Credit: Heather Poet-Johnson

Screen time and indoor time is increasing for us all, and time outdoors is on the wane. But as anyone knows who has spent even a day cooped up inside with young children, time outdoors can work magic.

For those of us in the business of early childhood education, the question isn’t whether nature is important; the question is how urban preschools — and families — can access it. The Oaks Parent-Child Workshop, a cooperative preschool founded in Santa Barbara more than 70 years ago, has changed its curriculum and school environment over recent years to incorporate the natural world to a greater extent.

Outdoors, we removed asphalt and replaced it with a bike path landscaped with tufty grasses, willow, animal tracks, and native grapes. We planted edible fruit trees and installed raised beds seeded with edible greens and herbs: a source of food for our bunnies and children. We collaborated with the city Creeks Division to install more native plants on our property — which borders Mission Creek — and we reduced our waste by joining the city’s Foodscrap Composting Program.

Indoors, thanks to the Museum of Natural History’s borrowing program, we set up a nature corner that displays taxidermy mounts of animals, bird nests and eggs, and animal skeletons, bones, and skin. We invested in new field guides and binoculars. For the parents who attend our weekly education classes, we added nature to the syllabus. This led to “nature notes,” which the children, and their parents, learned to create and share. We used a blank artist’s pad to record discoveries made both at school and at home, including a photograph of the great horned owls bathing in teacher Laura’s backyard, the story of Anton’s family’s chanterelle mushroom hunt, Grandpa Steve’s pictures of ant lion sand traps, and Fin’s family’s photo of a centipede and her eggs.

We made exciting progress in our school environment, but the natural world beyond our property beckoned. With approval from the parent board, we worked with Fairview Gardens on a nature-based program held during the summer. Fairview Gardens, an urban farm about 15 minutes’ drive from our school, had trees to climb, loose parts to repurpose, a chicken coop, a children’s garden, sunflower teepees, food crops, and much more. Importantly, the farm had interns versed in environmental education.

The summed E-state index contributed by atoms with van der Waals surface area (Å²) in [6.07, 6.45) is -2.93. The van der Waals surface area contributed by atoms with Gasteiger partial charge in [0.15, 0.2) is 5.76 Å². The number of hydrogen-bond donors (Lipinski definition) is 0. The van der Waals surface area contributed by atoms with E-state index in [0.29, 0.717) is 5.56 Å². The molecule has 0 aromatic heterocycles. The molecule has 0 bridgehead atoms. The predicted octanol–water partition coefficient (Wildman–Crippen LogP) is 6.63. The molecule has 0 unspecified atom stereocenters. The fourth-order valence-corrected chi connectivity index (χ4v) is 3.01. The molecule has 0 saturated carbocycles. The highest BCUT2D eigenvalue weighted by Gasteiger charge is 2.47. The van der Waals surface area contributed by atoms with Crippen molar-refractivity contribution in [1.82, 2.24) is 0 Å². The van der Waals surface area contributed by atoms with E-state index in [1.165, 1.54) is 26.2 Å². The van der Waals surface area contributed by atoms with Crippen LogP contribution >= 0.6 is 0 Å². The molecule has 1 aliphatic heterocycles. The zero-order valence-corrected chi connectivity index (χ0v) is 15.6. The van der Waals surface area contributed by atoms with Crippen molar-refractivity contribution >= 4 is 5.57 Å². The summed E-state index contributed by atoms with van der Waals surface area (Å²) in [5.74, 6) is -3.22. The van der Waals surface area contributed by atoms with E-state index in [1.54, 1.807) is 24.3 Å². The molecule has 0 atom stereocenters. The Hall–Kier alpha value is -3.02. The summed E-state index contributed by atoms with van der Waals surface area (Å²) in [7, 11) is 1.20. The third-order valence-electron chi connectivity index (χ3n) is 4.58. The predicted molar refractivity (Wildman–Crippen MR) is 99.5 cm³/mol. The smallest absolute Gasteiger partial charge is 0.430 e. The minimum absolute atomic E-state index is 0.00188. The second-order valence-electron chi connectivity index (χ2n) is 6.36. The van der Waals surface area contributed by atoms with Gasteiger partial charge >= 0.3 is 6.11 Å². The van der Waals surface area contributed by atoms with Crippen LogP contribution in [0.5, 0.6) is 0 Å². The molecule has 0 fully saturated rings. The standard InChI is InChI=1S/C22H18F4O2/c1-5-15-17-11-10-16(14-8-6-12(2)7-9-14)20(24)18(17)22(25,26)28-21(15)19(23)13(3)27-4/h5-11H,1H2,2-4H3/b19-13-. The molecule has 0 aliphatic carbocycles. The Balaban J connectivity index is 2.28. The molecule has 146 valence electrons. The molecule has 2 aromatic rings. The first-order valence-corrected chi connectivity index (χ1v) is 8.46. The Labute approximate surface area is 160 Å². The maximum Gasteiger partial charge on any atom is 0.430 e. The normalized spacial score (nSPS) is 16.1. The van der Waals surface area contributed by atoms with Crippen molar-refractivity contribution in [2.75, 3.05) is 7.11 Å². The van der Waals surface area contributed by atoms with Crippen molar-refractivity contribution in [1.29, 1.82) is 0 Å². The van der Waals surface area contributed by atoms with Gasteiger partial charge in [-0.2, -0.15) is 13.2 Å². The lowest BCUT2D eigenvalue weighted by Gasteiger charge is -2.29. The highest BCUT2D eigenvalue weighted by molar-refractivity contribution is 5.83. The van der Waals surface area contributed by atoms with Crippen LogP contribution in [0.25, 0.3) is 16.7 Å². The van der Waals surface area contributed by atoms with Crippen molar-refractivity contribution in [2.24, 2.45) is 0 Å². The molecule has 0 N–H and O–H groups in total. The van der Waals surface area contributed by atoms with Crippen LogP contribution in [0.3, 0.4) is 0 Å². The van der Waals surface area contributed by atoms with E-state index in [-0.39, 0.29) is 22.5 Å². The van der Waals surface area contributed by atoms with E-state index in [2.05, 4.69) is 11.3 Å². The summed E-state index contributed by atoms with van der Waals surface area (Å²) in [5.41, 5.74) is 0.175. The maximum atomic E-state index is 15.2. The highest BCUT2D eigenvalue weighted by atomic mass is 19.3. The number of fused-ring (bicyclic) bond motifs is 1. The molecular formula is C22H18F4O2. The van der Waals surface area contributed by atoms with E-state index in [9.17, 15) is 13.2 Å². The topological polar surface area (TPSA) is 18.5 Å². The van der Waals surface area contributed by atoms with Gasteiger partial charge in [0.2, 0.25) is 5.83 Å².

We’ve had wonderful adventures on the farm. When it is hot, “Sister Mulberry,” an ancient fruiting mulberry tree, provides an expansive shady canopy for the children. The farm also has tables for activities and pathways to explore. The children learn about environmental sustainability: They water the garden with water they wash their hands in, and they compost their lunch leftovers.

As this off-campus program progressed, parents and teachers alike found a balance between being prepared and going with the children’s interests as they came up. We found our sweet spot: Pre-planned, developmentally appropriate activities allowed us to have resources on hand when and if children wanted them (such as watercolors and journals). We also came to realize that children have a great capacity for self-directed engagement, or play, in such a natural setting.

Last summer marked the fifth consecutive year for the Fairview Gardens program. At the end of each session, I have asked the teaching staff, which includes parent volunteers, what they noticed about teaching outdoors at the farm in contrast to teaching at school. Their responses astonished me at first, but they shouldn’t have. They said there were:

·   Fewer conflicts, simpler clean-up, and less need to entertain
·   Children were more engaged, more hands-on, better listeners, more reflective, and worked more cooperatively
·   There were more appropriate risk-taking opportunities, and children took full advantage of these opportunities

Parents also reflected on their children’s experience from their perspective. Parents said they noticed gains in their children’s confidence, as well as an increased “sense of ease.” One parent said of her daughter, “Years later, the Oaks program at the farm is still a favorite memory of hers.”

In recent years, in addition to our summer program at Fairview Gardens, we have experimented with offering elective family field trips on weekends throughout the year. Our annual Oaks campout offers families a chance to spend a weekend in nature — sometimes for the first time. Our volunteer-led outdoor committee has also coordinated day hikes, beach walks, and visits to regional beauty spots like Arroyo Hondo Preserve and Santa Barbara Botanic Garden.

Over the past decade, step by step, The Oaks has turned to nature as our best teacher. We have watched our children learn and grow as they tend plants, examine chrysalises, hike trails, wade in creeks, watch bird nests, and make mud pies. Our hope is that schools and families across Santa Barbara will be inspired to join us in the growing movement to rediscover the benefits of nature connection.


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